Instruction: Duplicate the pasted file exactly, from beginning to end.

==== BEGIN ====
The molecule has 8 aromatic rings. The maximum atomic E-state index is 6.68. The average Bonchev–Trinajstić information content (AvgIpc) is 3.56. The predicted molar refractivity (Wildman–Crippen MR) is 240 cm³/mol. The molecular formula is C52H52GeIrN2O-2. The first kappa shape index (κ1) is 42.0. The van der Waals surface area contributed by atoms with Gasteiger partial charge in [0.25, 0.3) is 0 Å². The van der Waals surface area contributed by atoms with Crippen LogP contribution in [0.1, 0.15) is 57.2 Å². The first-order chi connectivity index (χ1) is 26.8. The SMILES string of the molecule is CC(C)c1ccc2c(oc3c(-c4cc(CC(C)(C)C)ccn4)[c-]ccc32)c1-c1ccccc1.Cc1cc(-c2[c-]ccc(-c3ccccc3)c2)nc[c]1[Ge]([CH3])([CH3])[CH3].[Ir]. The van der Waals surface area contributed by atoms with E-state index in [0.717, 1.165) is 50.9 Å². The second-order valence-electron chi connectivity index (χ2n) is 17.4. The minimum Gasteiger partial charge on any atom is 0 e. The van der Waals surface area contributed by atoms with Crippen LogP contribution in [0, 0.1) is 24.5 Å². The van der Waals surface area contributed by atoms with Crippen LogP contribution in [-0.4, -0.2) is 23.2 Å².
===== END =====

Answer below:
The molecule has 8 aromatic rings. The maximum atomic E-state index is 6.68. The average Bonchev–Trinajstić information content (AvgIpc) is 3.56. The predicted molar refractivity (Wildman–Crippen MR) is 240 cm³/mol. The molecular formula is C52H52GeIrN2O-2. The first kappa shape index (κ1) is 42.0. The van der Waals surface area contributed by atoms with Gasteiger partial charge in [0.25, 0.3) is 0 Å². The van der Waals surface area contributed by atoms with Crippen LogP contribution in [0.1, 0.15) is 57.2 Å². The first-order chi connectivity index (χ1) is 26.8. The SMILES string of the molecule is CC(C)c1ccc2c(oc3c(-c4cc(CC(C)(C)C)ccn4)[c-]ccc32)c1-c1ccccc1.Cc1cc(-c2[c-]ccc(-c3ccccc3)c2)nc[c]1[Ge]([CH3])([CH3])[CH3].[Ir]. The van der Waals surface area contributed by atoms with E-state index in [0.717, 1.165) is 50.9 Å². The second-order valence-electron chi connectivity index (χ2n) is 17.4. The minimum Gasteiger partial charge on any atom is 0 e. The van der Waals surface area contributed by atoms with Crippen LogP contribution in [0, 0.1) is 24.5 Å². The van der Waals surface area contributed by atoms with Crippen LogP contribution in [-0.4, -0.2) is 23.2 Å².